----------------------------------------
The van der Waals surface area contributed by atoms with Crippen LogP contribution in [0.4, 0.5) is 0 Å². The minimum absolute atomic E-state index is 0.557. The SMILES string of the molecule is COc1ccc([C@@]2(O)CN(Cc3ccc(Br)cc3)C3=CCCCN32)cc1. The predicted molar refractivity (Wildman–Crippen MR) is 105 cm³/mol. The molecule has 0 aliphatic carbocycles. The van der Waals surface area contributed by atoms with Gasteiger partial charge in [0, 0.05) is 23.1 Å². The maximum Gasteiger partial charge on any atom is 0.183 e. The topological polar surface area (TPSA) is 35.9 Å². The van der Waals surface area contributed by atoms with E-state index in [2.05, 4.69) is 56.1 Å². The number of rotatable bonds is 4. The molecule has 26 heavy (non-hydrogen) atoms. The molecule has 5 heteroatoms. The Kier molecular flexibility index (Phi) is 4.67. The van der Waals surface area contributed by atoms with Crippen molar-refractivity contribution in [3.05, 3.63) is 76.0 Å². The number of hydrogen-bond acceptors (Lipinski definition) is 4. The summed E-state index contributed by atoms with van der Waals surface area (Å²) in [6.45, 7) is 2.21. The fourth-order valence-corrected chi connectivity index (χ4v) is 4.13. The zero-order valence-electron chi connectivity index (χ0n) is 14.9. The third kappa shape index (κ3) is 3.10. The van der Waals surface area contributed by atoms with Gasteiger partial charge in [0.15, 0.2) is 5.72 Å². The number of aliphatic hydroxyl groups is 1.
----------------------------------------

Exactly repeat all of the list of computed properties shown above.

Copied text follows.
The van der Waals surface area contributed by atoms with Crippen LogP contribution in [0.4, 0.5) is 0 Å². The minimum absolute atomic E-state index is 0.557. The SMILES string of the molecule is COc1ccc([C@@]2(O)CN(Cc3ccc(Br)cc3)C3=CCCCN32)cc1. The predicted molar refractivity (Wildman–Crippen MR) is 105 cm³/mol. The molecule has 0 aliphatic carbocycles. The van der Waals surface area contributed by atoms with Gasteiger partial charge in [0, 0.05) is 23.1 Å². The maximum Gasteiger partial charge on any atom is 0.183 e. The topological polar surface area (TPSA) is 35.9 Å². The van der Waals surface area contributed by atoms with E-state index in [2.05, 4.69) is 56.1 Å². The number of rotatable bonds is 4. The molecule has 26 heavy (non-hydrogen) atoms. The molecule has 5 heteroatoms. The Kier molecular flexibility index (Phi) is 4.67. The van der Waals surface area contributed by atoms with Crippen molar-refractivity contribution in [3.05, 3.63) is 76.0 Å². The number of hydrogen-bond acceptors (Lipinski definition) is 4. The summed E-state index contributed by atoms with van der Waals surface area (Å²) in [6.45, 7) is 2.21. The fourth-order valence-corrected chi connectivity index (χ4v) is 4.13. The zero-order valence-electron chi connectivity index (χ0n) is 14.9. The third kappa shape index (κ3) is 3.10. The van der Waals surface area contributed by atoms with Gasteiger partial charge in [0.15, 0.2) is 5.72 Å². The number of aliphatic hydroxyl groups is 1.